Solar

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Solar Impulse pilots review aircraft technology

Article | Jun 18, 2013

Solar Impulse’s pilots use a media event at Washington Dulles to show off the aircraft’s clean technology.

Solar Impulse lands at Washington Dulles

Article | Jun 14, 2013

Fourteen hours and four minutes after departing Cincinnati, Solar Impulse landed at Washington Dulles International Airport. The aircraft landed at 12:15 a.m. Eastern June 16.

Solar Impulse reaches St. Louis on zero fuel

Article | Jun 04, 2013

There was a moment on the flight of the solar-cell and battery-powered Solar Impulse when Swiss pilot Bertrand Piccard thought clouds might rob his aircraft of power.

Solar Impulse moves on despite tornado damage in St. Louis

Article | Jun 03, 2013

Solar Impulse will fly from Dallas/Fort Worth to St. Louis June 3 despite a hangar at Lambert-St. Louis International Airport that was damaged by tornadoes.

Solar Impulse’s next stop: Phoenix

Article | May 03, 2013

The solar-powered Solar Impulse aircraft continued its U.S. tour May 3, departing San Francisco and a flight over the Golden Gate Bridge to make its next stop in Phoenix.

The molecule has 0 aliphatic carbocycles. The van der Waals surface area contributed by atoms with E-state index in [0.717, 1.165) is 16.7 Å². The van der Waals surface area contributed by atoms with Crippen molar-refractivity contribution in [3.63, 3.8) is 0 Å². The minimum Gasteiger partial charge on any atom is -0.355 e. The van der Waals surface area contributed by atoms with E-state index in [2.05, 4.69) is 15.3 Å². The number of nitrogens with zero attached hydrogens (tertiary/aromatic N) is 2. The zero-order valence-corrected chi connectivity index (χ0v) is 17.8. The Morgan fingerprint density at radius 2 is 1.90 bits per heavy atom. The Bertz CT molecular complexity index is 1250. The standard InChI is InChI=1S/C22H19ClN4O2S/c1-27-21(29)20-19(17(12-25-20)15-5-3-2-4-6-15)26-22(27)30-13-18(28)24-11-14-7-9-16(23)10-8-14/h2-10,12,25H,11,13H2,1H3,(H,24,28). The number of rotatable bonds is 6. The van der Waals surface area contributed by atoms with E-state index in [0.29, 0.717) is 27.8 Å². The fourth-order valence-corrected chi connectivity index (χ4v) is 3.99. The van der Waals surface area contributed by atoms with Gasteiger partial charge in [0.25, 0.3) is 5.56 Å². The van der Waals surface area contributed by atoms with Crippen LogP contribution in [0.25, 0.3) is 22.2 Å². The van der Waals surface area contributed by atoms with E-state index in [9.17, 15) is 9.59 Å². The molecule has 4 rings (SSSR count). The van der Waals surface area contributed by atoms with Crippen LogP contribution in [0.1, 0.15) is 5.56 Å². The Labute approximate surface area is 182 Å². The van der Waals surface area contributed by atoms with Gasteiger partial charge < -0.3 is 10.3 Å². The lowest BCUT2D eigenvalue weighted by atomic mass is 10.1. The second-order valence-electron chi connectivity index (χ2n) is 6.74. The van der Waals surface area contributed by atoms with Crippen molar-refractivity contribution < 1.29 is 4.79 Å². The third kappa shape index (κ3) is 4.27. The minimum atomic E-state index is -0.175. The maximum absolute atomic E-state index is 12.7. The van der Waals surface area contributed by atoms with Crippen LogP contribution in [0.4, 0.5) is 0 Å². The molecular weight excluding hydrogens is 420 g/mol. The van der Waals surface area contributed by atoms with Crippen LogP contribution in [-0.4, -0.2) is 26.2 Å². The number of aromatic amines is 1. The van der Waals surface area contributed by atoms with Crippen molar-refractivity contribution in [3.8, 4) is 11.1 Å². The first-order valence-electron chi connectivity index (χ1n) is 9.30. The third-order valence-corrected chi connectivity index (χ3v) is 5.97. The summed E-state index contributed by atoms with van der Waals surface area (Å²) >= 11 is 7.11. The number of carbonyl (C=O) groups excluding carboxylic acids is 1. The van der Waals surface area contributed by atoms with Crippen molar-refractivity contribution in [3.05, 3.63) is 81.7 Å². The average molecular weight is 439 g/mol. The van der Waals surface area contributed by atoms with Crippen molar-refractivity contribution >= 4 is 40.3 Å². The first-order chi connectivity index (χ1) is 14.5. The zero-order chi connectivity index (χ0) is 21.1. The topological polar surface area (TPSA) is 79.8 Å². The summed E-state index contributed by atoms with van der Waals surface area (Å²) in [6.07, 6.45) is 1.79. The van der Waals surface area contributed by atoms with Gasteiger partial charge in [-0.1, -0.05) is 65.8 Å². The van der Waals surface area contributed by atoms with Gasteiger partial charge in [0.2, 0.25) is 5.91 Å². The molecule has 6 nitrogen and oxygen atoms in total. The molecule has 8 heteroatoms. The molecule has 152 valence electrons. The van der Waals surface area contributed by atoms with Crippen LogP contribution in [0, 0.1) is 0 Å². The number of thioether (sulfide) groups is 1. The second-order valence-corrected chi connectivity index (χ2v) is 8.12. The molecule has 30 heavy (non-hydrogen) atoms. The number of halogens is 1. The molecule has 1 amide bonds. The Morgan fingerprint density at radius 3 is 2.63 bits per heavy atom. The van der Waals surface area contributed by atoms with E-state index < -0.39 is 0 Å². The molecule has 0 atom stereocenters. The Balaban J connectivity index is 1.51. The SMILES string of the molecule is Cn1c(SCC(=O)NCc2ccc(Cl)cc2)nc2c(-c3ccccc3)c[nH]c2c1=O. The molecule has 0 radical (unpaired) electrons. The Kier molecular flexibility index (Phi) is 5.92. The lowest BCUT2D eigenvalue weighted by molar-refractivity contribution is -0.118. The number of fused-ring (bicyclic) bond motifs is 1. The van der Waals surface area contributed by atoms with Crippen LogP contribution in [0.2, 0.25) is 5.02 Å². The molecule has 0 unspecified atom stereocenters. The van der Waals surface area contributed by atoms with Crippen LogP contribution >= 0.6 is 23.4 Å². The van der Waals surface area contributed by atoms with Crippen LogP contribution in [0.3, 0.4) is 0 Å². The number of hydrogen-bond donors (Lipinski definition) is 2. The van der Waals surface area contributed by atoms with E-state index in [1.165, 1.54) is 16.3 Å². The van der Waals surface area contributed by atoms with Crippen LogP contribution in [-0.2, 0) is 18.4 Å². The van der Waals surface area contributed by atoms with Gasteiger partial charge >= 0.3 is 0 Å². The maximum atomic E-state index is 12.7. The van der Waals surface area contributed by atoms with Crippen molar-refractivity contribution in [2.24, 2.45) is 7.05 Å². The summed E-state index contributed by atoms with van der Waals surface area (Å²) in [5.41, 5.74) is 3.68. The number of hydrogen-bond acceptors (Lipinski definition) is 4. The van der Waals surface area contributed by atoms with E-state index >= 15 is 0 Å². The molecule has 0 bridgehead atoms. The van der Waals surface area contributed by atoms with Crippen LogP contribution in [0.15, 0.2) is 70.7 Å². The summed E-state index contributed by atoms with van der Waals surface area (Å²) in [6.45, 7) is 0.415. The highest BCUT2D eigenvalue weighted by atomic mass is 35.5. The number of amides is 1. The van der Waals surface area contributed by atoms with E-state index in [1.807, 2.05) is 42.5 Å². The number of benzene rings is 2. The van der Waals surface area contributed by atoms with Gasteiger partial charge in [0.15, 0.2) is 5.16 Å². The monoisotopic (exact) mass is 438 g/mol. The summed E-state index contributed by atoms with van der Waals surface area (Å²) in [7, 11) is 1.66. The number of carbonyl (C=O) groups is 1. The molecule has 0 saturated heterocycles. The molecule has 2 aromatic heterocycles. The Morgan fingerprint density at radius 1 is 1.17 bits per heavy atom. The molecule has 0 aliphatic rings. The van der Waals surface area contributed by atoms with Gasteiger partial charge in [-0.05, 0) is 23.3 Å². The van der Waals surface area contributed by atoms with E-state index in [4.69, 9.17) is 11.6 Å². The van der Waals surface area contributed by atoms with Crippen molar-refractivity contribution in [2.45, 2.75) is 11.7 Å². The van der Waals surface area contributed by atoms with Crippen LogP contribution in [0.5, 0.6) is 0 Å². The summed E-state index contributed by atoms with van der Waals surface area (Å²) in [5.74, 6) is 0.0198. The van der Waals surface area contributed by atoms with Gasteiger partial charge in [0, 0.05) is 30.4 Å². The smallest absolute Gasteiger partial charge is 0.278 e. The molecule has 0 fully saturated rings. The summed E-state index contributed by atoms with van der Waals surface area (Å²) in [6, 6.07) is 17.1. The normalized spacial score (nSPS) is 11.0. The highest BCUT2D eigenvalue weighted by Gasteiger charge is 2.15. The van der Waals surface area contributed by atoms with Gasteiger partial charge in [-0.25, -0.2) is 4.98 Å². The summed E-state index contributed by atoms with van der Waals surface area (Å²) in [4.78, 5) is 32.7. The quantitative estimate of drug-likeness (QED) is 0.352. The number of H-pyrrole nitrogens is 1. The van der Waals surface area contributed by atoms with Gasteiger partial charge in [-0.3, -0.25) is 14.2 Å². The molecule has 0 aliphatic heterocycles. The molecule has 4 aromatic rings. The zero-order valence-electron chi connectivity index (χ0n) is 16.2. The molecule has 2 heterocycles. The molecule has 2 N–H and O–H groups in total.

Solar Impulse flies over Golden Gate Bridge

Article | Apr 25, 2013

The solar-powered Solar Impulse aircraft continued its world tour by flying over San Francisco's iconic Golden Gate Bridge on April 23.

Pilot Briefing

Pilot Magazine | Feb 01, 2013

It’s already reached 30,300 feet—a world record for a solar-powered airplane (and beyond expectations)—and stayed aloft 26 hours and 10 minutes for another solar-powered record. Sun power Solar Impulse prepares for U.S.

Airplane with no fuel to cross United States

Article | Nov 30, 2012

Solar Impulse, the sun-powered 25-knot airplane from Switzerland with a wingspan greater than 200 feet, will be flown to Los Angeles for a trip across the United States in 2013. The flight will be announced in December.

NASA mission could help protect GPS

Article | Sep 05, 2012

NASA has launched a two-year effort to learn how better to predict the behavior of the Van Allen radiation belts that circle Earth, behavior that can at times threaten GPS and other satellite communications. Two satellites are orbiting through the belts of highly charged particles that protect the planet from solar storms and "space weather."

Around the world in a solar plane

AV8RS | Sep 01, 2012

rtrand Piccard and André Borschberg of Solar Impulse have already proven their one-seat airplane can travel day and night using no fuel.